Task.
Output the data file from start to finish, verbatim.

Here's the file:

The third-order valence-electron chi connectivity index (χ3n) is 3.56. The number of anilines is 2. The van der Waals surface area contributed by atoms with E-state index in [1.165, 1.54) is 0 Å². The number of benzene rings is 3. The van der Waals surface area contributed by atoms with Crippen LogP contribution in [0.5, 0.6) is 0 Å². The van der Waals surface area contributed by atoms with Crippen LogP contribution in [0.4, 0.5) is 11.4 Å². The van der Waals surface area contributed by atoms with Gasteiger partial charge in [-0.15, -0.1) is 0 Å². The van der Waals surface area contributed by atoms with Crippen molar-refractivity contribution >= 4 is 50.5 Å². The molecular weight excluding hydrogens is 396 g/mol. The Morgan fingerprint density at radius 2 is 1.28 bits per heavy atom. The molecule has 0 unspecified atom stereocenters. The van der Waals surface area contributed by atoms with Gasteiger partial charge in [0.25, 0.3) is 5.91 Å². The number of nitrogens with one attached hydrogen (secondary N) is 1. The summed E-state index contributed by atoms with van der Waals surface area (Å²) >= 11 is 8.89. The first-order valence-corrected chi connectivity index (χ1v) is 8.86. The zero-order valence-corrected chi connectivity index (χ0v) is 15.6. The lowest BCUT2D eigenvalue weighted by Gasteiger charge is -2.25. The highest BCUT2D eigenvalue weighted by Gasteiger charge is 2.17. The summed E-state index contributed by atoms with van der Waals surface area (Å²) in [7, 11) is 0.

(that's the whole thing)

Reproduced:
The third-order valence-electron chi connectivity index (χ3n) is 3.56. The number of anilines is 2. The van der Waals surface area contributed by atoms with E-state index in [1.165, 1.54) is 0 Å². The number of benzene rings is 3. The van der Waals surface area contributed by atoms with Crippen LogP contribution in [0.5, 0.6) is 0 Å². The van der Waals surface area contributed by atoms with Crippen LogP contribution in [0.4, 0.5) is 11.4 Å². The van der Waals surface area contributed by atoms with Gasteiger partial charge in [-0.15, -0.1) is 0 Å². The van der Waals surface area contributed by atoms with Crippen molar-refractivity contribution >= 4 is 50.5 Å². The molecular weight excluding hydrogens is 396 g/mol. The Morgan fingerprint density at radius 2 is 1.28 bits per heavy atom. The molecule has 0 unspecified atom stereocenters. The van der Waals surface area contributed by atoms with Gasteiger partial charge in [0.25, 0.3) is 5.91 Å². The number of nitrogens with one attached hydrogen (secondary N) is 1. The summed E-state index contributed by atoms with van der Waals surface area (Å²) >= 11 is 8.89. The first-order valence-corrected chi connectivity index (χ1v) is 8.86. The zero-order valence-corrected chi connectivity index (χ0v) is 15.6. The lowest BCUT2D eigenvalue weighted by Gasteiger charge is -2.25. The highest BCUT2D eigenvalue weighted by Gasteiger charge is 2.17. The summed E-state index contributed by atoms with van der Waals surface area (Å²) in [7, 11) is 0.